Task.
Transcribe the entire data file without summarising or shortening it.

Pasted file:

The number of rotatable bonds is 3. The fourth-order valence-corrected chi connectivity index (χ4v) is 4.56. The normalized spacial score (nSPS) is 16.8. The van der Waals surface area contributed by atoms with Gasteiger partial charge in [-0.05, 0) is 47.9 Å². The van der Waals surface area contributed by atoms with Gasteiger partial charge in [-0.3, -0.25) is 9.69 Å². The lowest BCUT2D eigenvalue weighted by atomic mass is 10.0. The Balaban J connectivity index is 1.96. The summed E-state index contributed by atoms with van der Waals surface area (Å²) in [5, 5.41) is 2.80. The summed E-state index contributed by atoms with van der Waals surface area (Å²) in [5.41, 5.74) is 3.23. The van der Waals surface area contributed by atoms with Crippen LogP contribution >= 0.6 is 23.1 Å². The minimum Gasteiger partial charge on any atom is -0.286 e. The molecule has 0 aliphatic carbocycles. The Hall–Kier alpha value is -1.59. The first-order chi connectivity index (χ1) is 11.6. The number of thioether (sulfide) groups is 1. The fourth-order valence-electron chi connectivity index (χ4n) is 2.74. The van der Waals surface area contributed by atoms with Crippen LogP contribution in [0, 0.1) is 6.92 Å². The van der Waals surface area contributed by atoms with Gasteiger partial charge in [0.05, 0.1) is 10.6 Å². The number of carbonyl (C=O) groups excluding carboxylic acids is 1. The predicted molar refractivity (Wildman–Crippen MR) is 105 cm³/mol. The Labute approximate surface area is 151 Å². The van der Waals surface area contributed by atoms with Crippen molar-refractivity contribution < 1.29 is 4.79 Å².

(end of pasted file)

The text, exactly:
The number of rotatable bonds is 3. The fourth-order valence-corrected chi connectivity index (χ4v) is 4.56. The normalized spacial score (nSPS) is 16.8. The van der Waals surface area contributed by atoms with Gasteiger partial charge in [-0.05, 0) is 47.9 Å². The van der Waals surface area contributed by atoms with Gasteiger partial charge in [-0.3, -0.25) is 9.69 Å². The lowest BCUT2D eigenvalue weighted by atomic mass is 10.0. The Balaban J connectivity index is 1.96. The summed E-state index contributed by atoms with van der Waals surface area (Å²) in [5, 5.41) is 2.80. The summed E-state index contributed by atoms with van der Waals surface area (Å²) in [5.41, 5.74) is 3.23. The van der Waals surface area contributed by atoms with Crippen LogP contribution >= 0.6 is 23.1 Å². The minimum Gasteiger partial charge on any atom is -0.286 e. The molecule has 0 aliphatic carbocycles. The Hall–Kier alpha value is -1.59. The first-order chi connectivity index (χ1) is 11.6. The number of thioether (sulfide) groups is 1. The fourth-order valence-electron chi connectivity index (χ4n) is 2.74. The van der Waals surface area contributed by atoms with Crippen LogP contribution in [0, 0.1) is 6.92 Å². The van der Waals surface area contributed by atoms with Gasteiger partial charge in [0.05, 0.1) is 10.6 Å². The number of carbonyl (C=O) groups excluding carboxylic acids is 1. The predicted molar refractivity (Wildman–Crippen MR) is 105 cm³/mol. The Labute approximate surface area is 151 Å². The van der Waals surface area contributed by atoms with Crippen molar-refractivity contribution < 1.29 is 4.79 Å².